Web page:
Nearly all human cases of rabies in Canada over the past several years have been a result of bites from rabid bats. Bat bites may be hard to see.

Number of bats found positive with rabies in Hamilton

2012 2013 2014 2015 2016
0 1 2 2 2

These positive results only include bats that have bitten or scratched a person. These do not reflect the number of actual rabid bats in Hamilton.

Bats hibernate from November to March and are most active in the spring. They like to use attics for raising their babies. They can squeeze through very tiny spaces and often get into buildings through cracks in and around roofs, eaves, vents and windows.

How to bat-proof your home

Here are some suggestions:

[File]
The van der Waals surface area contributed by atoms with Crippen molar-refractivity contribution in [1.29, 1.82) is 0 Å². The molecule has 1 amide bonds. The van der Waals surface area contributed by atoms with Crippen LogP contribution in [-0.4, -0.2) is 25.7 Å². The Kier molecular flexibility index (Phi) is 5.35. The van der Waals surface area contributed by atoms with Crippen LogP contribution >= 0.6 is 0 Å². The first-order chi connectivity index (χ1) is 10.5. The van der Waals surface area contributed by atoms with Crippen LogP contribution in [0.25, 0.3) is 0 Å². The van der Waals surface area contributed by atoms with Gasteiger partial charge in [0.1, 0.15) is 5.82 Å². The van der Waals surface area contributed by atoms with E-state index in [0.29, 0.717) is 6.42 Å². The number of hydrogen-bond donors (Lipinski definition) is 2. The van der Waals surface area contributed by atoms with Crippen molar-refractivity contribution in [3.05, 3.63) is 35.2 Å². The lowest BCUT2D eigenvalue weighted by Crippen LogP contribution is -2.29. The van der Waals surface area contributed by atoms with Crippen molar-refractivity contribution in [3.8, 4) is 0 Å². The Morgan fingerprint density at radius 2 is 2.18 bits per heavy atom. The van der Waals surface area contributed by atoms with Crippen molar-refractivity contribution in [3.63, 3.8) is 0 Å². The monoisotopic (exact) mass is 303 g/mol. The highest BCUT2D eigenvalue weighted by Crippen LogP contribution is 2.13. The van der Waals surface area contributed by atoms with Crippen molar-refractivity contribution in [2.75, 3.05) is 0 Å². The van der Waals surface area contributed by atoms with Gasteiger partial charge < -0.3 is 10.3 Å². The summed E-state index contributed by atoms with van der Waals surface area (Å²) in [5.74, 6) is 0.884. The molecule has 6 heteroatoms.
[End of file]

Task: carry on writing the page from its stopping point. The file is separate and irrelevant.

• Check places where bats may get into your home including chimneys, joints, building corners, pipes entering ceilings or walls in attics, between your porch and house, between shingles or where walls meet eaves.
  • Seal entry holes, making sure bats are not roosting in your attic.
  • Do not seal up openings in late summer or early fall as you could trap babies inside buildings.

What to do with bats on your property

Here are some tips for dealing with bats:

  • Stand outside of your house at sunset to see where bats appear. Seal the opening to your attic, shed or garage after they leave.
  • Shine bright lights, point a fan or play loud music in their roost site.
  • Use ultrasonic devices that emit sounds that bats do not like. 
  • Consider any bat that you see to be rabid. 
  • Hire a wildlife agency or trapper to remove bats from your home.
  • Call Animal Services at 905-574-3433 to report injured or dead bats.
  • Call the Ontario Ministry of Agriculture and Food at 1-877-424-1300 if your pet has been exposed to a bat to find out if the bat should be tested for rabies.